Deaf

Magteld smiles and rests her chin on folded hands. Exam chair in background

Propelled to New Professional Heights

Minneapolis winters can be so frigid, even the locals think twice before wandering out. But snow and sub-zero temperatures did nothing to deter Dr. Magteld Smith from making the most of her Hubert H. Humphrey Fellowship while placed at the University of Minnesota. Nearly every day she bundled up against weather unlike anything she’d experienced in her native South Africa and trekked to the school’s libraries to study.

Tijani, a young boy, kneeling in a garden plot

Focused on the Purpose

“When l return to Ghana l want to teach people about the disability laws practiced in the United States. l want people with and without disabilities in Ghana to be equal.” - Tijani Bukari

During our youth, what do we think about regarding our country, its citizens, and our own impact on society? Do we even think about these things at all? A strong sense of curiosity about the world led Tijani Bukari, a Deaf student from Ghana, to participate in the Kennedy-Lugar Youth Exchange and Study (YES) program sponsored by the U.S. Department of State.

Island surrounded by clear blue body of water

Sharing Good Practices for Disability Inclusion in Indonesia

Growing up as someone who is deaf, with parents who were very involved in the disability community, Seth always felt a connection with disability, and he identifies that as a significant contributing factor in his overall life trajectory. Halfway through his time at IBM working in the finance department, he moved over to work on accessibility, and appreciated the work that he and his team accomplished together.

"I think that it is just a natural progression based on my upbringing and my passion."

A man stands next to a hand-painted sign that reads "Tumutumu School for the Deaf, Motto: Inability to hear is not inability to perform"

Video: Reflecting on 55 Years of Peace Corps

Fascinated with the overseas experiences of a friend who joined the Peace Corps, Allen Neece followed suit and discovered a new outlet for sharing his passion for education. Allen, who is Deaf, worked with Deaf communities in Kenya, Zambia, and Guyana (2007-2011) as a Peace Corps Volunteer. He was also a volunteer with Voluntary Services Overseas (VSO) in Rwanda for two years, 2012-2013.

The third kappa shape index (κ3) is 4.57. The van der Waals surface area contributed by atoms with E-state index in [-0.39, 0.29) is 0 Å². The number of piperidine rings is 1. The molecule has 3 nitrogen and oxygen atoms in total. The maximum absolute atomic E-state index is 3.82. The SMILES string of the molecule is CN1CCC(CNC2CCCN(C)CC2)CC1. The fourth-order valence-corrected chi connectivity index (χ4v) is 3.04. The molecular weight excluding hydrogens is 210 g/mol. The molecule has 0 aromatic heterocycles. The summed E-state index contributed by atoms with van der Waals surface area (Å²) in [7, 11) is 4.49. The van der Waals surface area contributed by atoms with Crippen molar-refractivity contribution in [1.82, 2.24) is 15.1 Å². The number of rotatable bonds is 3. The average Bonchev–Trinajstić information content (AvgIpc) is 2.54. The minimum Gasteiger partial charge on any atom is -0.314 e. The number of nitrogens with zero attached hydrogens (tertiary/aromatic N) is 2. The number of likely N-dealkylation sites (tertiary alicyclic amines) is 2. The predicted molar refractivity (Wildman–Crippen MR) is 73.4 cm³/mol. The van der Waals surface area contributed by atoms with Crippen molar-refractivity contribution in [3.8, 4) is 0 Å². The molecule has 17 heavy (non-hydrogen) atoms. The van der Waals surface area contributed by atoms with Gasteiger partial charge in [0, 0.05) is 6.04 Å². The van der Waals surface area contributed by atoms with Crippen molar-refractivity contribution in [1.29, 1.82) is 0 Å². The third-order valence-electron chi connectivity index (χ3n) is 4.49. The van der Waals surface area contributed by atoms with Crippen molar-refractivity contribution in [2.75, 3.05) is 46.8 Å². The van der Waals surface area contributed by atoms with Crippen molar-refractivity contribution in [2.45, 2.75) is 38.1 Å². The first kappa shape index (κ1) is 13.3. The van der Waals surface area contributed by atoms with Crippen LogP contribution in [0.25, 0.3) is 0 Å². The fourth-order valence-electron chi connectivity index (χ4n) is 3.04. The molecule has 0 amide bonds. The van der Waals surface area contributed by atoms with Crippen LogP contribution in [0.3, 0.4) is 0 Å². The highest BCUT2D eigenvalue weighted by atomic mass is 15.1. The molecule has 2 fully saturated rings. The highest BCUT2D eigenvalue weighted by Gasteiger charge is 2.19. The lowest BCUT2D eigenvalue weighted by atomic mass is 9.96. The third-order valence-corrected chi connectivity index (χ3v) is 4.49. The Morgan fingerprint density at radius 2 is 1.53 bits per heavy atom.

Tory Sampson in front of a colorful Mosque

Travel Your Heart Out

In one of the remaining Arabic fishing villages on the coast of Israel, Jisr Az’Zarqa, Tory Sampson and her best friend found themselves in a rundown, corrugated steel restaurant. It had “the most amazing” fish dishes. Afterwards, they wandered into a shisha (hookah) bar, and ended up watching a soccer game between Barcelona and Real Madrid with the locals. For Tory, who was studying abroad in Israel for seven months, this day offered up a surreal moment still vivid in her mind. Yet, it is just one of many memories in Israel and beyond.

Busy street in Zambia

Connection and Community from Zambia to California

Surfing the internet, trying to find other career options, landed Frank Lester on the Peace Corps website and led him to its Deaf Program in Kenya. This immediately sparked Frank’s interest.

He always enjoyed teaching and working with Deaf youth, and this seemed like an exciting international experience, which still allowed him to apply his existing skills. That was all Frank needed to see. He applied, got accepted, and was ready for his flight to Africa, but little did he realize the impact this would have on his life and others.

Deaf female student from Malaysia stands in front of the Model Secondary School for the Deaf

High School Placements for Deaf Exchange Students

In the United States, the vast majority of secondary students with disabilities are mainstreamed in inclusive high schools per the Individuals with Disabilities Education Act (IDEA). First passed in 1975, the IDEA is a powerful landmark civil rights law that guarantees access to a free, appropriate, public education (FAPE) in the least restrictive environment (LRE) appropriate to every child with a disability.

Christiana Yaghr presents certificates to women with disabilities who completed the HIV/AIDS training.

The Right to Health

“Ensuring people with disabilities have access to health care in your communities largely depends on you.” This was Christiana Yaghr’s message, communicated in sign language, to 27 women with diverse disabilities in the small northern Ghanaian town of Wa. Representing regions throughout the country, many of the participants had traveled for hours to this workshop, the first of its kind, to learn not only about HIV/AIDS prevention but also about how to ensure that women with disabilities have access to services and information.

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